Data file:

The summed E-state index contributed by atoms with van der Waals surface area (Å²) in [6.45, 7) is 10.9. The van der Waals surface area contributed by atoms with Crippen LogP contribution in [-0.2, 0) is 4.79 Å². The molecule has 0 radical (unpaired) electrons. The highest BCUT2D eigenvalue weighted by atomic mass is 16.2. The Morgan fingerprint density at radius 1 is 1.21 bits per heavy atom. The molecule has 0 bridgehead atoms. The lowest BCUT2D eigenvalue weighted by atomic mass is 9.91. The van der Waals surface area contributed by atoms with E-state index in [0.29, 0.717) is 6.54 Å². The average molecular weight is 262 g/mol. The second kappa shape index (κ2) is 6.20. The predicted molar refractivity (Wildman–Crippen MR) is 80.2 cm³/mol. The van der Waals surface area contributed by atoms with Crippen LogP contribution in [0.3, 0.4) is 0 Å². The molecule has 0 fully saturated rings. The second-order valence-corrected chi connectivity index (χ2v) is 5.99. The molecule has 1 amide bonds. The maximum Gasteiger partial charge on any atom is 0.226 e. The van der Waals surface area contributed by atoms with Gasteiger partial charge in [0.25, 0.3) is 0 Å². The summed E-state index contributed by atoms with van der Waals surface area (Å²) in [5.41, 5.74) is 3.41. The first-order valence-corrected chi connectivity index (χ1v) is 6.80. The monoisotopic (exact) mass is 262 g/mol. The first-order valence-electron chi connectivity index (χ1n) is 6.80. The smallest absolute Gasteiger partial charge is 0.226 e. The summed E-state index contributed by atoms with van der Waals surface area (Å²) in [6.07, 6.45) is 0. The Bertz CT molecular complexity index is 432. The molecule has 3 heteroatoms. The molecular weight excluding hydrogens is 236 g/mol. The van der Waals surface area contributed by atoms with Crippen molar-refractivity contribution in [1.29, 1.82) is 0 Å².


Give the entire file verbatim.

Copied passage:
The summed E-state index contributed by atoms with van der Waals surface area (Å²) in [6.45, 7) is 10.9. The van der Waals surface area contributed by atoms with Crippen LogP contribution in [-0.2, 0) is 4.79 Å². The molecule has 0 radical (unpaired) electrons. The highest BCUT2D eigenvalue weighted by atomic mass is 16.2. The Morgan fingerprint density at radius 1 is 1.21 bits per heavy atom. The molecule has 0 bridgehead atoms. The lowest BCUT2D eigenvalue weighted by atomic mass is 9.91. The van der Waals surface area contributed by atoms with E-state index in [0.29, 0.717) is 6.54 Å². The average molecular weight is 262 g/mol. The second kappa shape index (κ2) is 6.20. The predicted molar refractivity (Wildman–Crippen MR) is 80.2 cm³/mol. The van der Waals surface area contributed by atoms with Crippen LogP contribution in [0.3, 0.4) is 0 Å². The molecule has 0 fully saturated rings. The second-order valence-corrected chi connectivity index (χ2v) is 5.99. The molecule has 1 amide bonds. The maximum Gasteiger partial charge on any atom is 0.226 e. The van der Waals surface area contributed by atoms with Gasteiger partial charge in [0.25, 0.3) is 0 Å². The summed E-state index contributed by atoms with van der Waals surface area (Å²) in [5.41, 5.74) is 3.41. The first-order valence-corrected chi connectivity index (χ1v) is 6.80. The monoisotopic (exact) mass is 262 g/mol. The first-order valence-electron chi connectivity index (χ1n) is 6.80. The smallest absolute Gasteiger partial charge is 0.226 e. The summed E-state index contributed by atoms with van der Waals surface area (Å²) in [6.07, 6.45) is 0. The Bertz CT molecular complexity index is 432. The molecule has 3 heteroatoms. The molecular weight excluding hydrogens is 236 g/mol. The van der Waals surface area contributed by atoms with Crippen molar-refractivity contribution in [1.29, 1.82) is 0 Å².